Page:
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Elevating expression of MeCP2 T158M rescues DNA binding and Rett syndrome–like phenotypes

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  • Janine Lamonica
  • Deborah Kwon
  • Darren Lee Goffin
  • Polina Fenik
  • Brian S Johnson
  • Yue Cui
  • Hengy Guo
  • Sigrid Veasey
  • Zhaolan Zhou


Publication details

Journal Journal of Clinical Investigation
DateAccepted/In press - 9 Feb 2017
DateE-pub ahead of print - 10 Apr 2017
DatePublished (current) - 1 May 2017
Issue number5
Number of pages16
Pages (from-to)1889-1904
Early online date10/04/17
Original languageEnglish


Mutations in the X-linked gene encoding methyl-CpG–binding protein 2 (MeCP2) cause Rett syndrome (RTT), a neurological disorder affecting cognitive development, respiration, and motor function. Genetic restoration of MeCP2 expression reverses RTT-like phenotypes in mice, highlighting the need to search for therapeutic approaches. Here, we have developed knockin mice recapitulating the most common RTT-associated missense mutation, MeCP2 T158M. We found that the T158M mutation impaired MECP2 binding to methylated DNA and destabilized MeCP2 protein in an age-dependent manner, leading to the development of RTT-like phenotypes in these mice. Genetic elevation of MeCP2 T158M expression ameliorated multiple RTT-like features, including motor dysfunction and breathing irregularities, in both male and female mice. These improvements were accompanied by increased binding of MeCP2 T158M to DNA. Further, we found that the ubiquitin/proteasome pathway was responsible for MeCP2 T158M degradation and that proteasome inhibition increased MeCP2 T158M levels. Together, these findings demonstrate that increasing MeCP2 T158M protein expression is sufficient to mitigate RTT-like phenotypes and support the targeting of MeCP2 T158M expression or stability as an alternative therapeutic approach.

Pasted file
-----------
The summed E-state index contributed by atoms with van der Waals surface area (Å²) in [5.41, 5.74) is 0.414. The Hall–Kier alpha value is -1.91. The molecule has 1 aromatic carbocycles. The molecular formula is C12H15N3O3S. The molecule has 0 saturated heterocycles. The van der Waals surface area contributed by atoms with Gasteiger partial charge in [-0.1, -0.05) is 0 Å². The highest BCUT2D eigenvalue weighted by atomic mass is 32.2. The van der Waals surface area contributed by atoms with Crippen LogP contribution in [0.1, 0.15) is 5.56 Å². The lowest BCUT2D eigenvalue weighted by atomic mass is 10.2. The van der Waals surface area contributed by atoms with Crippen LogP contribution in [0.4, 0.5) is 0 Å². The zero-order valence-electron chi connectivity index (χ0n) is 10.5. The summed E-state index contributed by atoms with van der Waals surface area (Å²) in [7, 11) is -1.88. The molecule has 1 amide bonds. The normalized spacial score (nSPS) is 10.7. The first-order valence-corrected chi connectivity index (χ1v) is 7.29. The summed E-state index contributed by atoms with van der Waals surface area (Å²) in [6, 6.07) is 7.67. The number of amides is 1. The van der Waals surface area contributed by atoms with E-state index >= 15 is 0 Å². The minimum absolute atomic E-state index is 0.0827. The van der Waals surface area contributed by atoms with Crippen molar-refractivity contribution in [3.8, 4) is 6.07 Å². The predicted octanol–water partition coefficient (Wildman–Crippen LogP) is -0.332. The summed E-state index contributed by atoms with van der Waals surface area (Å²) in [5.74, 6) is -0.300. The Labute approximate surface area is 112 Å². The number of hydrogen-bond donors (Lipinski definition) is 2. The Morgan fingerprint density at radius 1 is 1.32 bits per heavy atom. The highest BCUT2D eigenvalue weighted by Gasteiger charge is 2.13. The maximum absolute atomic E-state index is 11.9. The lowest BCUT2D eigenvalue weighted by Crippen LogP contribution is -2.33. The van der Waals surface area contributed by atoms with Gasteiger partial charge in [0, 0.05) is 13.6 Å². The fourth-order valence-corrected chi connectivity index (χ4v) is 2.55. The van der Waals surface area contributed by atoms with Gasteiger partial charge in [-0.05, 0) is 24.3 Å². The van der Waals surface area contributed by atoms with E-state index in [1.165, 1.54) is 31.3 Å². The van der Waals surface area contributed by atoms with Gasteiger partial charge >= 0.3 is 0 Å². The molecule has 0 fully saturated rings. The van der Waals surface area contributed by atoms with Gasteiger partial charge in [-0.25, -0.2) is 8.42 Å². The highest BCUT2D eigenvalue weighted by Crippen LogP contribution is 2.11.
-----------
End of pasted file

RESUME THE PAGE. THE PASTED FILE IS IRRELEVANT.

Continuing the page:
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© 2017 American Society for Clinical Investigation. This is an author-produced version of the published paper. Uploaded in accordance with the publisher’s self-archiving policy. Further copying may not be permitted; contact the publisher for details.

    Research areas

  • Amino Acid Substitution, Animals, Gene Expression Regulation, Humans, Methyl-CpG-Binding Protein 2/biosynthesis, Mice, Mice, Transgenic, Mutation, Missense, Proteasome Endopeptidase Complex/genetics, Proteolysis, Rett Syndrome/genetics, Ubiquitin/genetics

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